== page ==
Battery Energy Storage Systems

Avon Fire & Rescue Service (AF&RS) encourages early engagement with developers with the aim of improving fire safety of the site, firefighters and the community.

Grid scale Battery Energy Storage Systems (BESS) are a fundamental part of the UK’s move toward a sustainable energy system. The installation of BESS across the UK and around the world is increasing at an exponential rate.

In the UK, fire and rescue services are currently not statutory consultees in BESS developments. The National Fire Chiefs Council (NFCC) advise that as best practise, safety measures and risk mitigation should be developed in collaboration with the local fire and rescue service.

Avon Fire & Rescue Service (AF&RS) recognises the use of batteries (including lithium-ion batteries) as energy storage systems is new and is an emerging practice in the global renewable energy sector. The Service is looking to work with developers of such systems to better understand any risks that may be posed and develop strategies and procedures to mitigate these risks.

  • Procure components and use construction techniques which comply with the relevant legislation.
  • Include Automatic Fire Detection systems in the development design.
  • Include automatic fire suppression systems in the development design. While there are various types of suppression system available, AF&RS advice that the system is water misting, in the event of a lithium-ion battery fire which may produce thermal runaway, a water system would be more effective in preventing re-ignition.
  • Include redundancy in the design, to provide multiple layers of protection.
  • Design the development to contact and restrict the spread of fire, using fire-resistant materials.
  • Ensure adequate separation between elements of the BESS.
  • When looking at the location of the BESS, ensure you consider the impact on communities, sites and infrastructure as well as prevailing wind directions should their be a fire involving lithium-ion batteries.
  • Consider environmental impact, including preventing ground contamination, water course pollution, and the release of toxic gases.

We advise you to develop an emergency response plan alongside AF&RS, to minimise the impact of an accident during construction, operation and decommissioning of the facility.

The emergency response plan should include:

  • Details of the hazards associated with lithium-ion batteries
  • Isolation of electrical sources to enable fire-fighting activities
  • Measures to extinguish or cool batteries involved in fire
  • Management toxic or flammable gases
  • Minimising the environmental impact of an incident
  • Containing water run off from fire-fighting activity
  • Handling and responsibility for disposal of damaged batteries
  • Establishing regular on-site training exercises

The emergency response plan should be maintained and regularly reviewed by the occupier and inform AF&RS of any material changes.

  • Adequate separation between containers.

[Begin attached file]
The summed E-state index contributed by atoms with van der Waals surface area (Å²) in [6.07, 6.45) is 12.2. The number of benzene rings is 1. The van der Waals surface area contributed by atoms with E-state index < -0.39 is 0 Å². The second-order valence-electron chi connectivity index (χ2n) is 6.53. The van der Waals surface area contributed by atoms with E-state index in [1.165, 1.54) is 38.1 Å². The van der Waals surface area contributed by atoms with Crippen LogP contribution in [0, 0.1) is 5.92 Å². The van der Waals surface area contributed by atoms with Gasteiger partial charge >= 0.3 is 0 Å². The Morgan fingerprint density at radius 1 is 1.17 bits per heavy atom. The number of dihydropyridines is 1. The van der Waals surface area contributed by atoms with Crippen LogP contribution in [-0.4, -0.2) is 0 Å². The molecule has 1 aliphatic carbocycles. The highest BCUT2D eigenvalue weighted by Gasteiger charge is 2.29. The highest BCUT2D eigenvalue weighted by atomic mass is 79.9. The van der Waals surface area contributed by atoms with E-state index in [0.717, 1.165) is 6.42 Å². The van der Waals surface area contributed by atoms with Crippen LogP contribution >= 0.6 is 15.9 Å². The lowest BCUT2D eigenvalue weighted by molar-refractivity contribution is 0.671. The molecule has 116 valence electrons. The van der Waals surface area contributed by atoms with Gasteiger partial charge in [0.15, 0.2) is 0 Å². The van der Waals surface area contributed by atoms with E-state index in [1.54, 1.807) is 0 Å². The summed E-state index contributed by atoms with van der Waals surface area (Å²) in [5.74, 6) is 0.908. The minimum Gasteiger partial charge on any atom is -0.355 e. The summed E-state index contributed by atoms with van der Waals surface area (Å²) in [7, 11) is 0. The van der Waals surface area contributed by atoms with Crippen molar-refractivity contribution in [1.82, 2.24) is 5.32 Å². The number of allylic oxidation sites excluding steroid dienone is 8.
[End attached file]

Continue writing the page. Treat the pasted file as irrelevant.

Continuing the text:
• Adequate thermal barriers between switch gear and batteries.
  • Adequate ventilation, or an air-conditioning system, to control the temperature to reduce flammable gases in the event of a fire and remove carbon monoxide from the building.
  • Early warning fire detection systems, such as aspirating smoke detection or air sampling.
  • Carbon Monoxide (CO) detection within the BESS containers.
  • Sprinkler system to adequately contain and extinguish a fire within BESS containers.
  • Sufficient water availability for manual firefighting: an external fire hydrant should be in close proximity to the BESS containers and the water supply should be able to provide a minimum of 1,900 l/min for at least two hours. Further hydrants should be strategically located across the development and tested and serviced at regular intervals.
  • If the site is remote from a pressure fed water supply, than an Emergency Water Supply EWS) meeting the above standard should be incorporated into the design of the site, e.g. an open water source and/or tank(s). If above ground EWS tanks are installed, these should include facilities for the fire and rescue service to discharge (140/100mm RT outlet) and refill the tank.
  • A safe access route for fire engines and appliances to manoeuvre within the site (including turning circles). An alternative access point and approach route should be provided and maintained to enable vehicles to approach from an up-wind direction.
  • As the majority of BESS are remotely monitored, you must consider including the fixing of an information box at the fire and rescue service access point. The purpose of the information box is to provide information for first responders, to include water supplies for firefighting, drainage plans for any Pollution Control Devices (PCDs) or Penstocks for the fire and rescue service.

Large scale BESS is a new and emerging technology, as such, risks may or may not be captured in guidance for Building Regulations (as amended) and the Regulatory Reform (Fire Safety) Order 2005. This will highlight challenges for fire and rescue services when responding to Building Regulation consultations. For this reason, it is recommended to apply the National Fire Protection Association (NFPA) 855 Standard for the Installation of Stationary Energy Storage Systems along with guidance from the National Fire Chiefs Council (NFCC) Grid Scale Battery Energy Storage System Planning.

Further information can be found on the National Fire Chiefs Council (NFCC) BESS Planning Guidance Document (PDF).

To inform Avon Fire & Rescue Service of any potential development, please ensure to contact our Business Fire Safety Team.

Contact the Business Fire Safety Team
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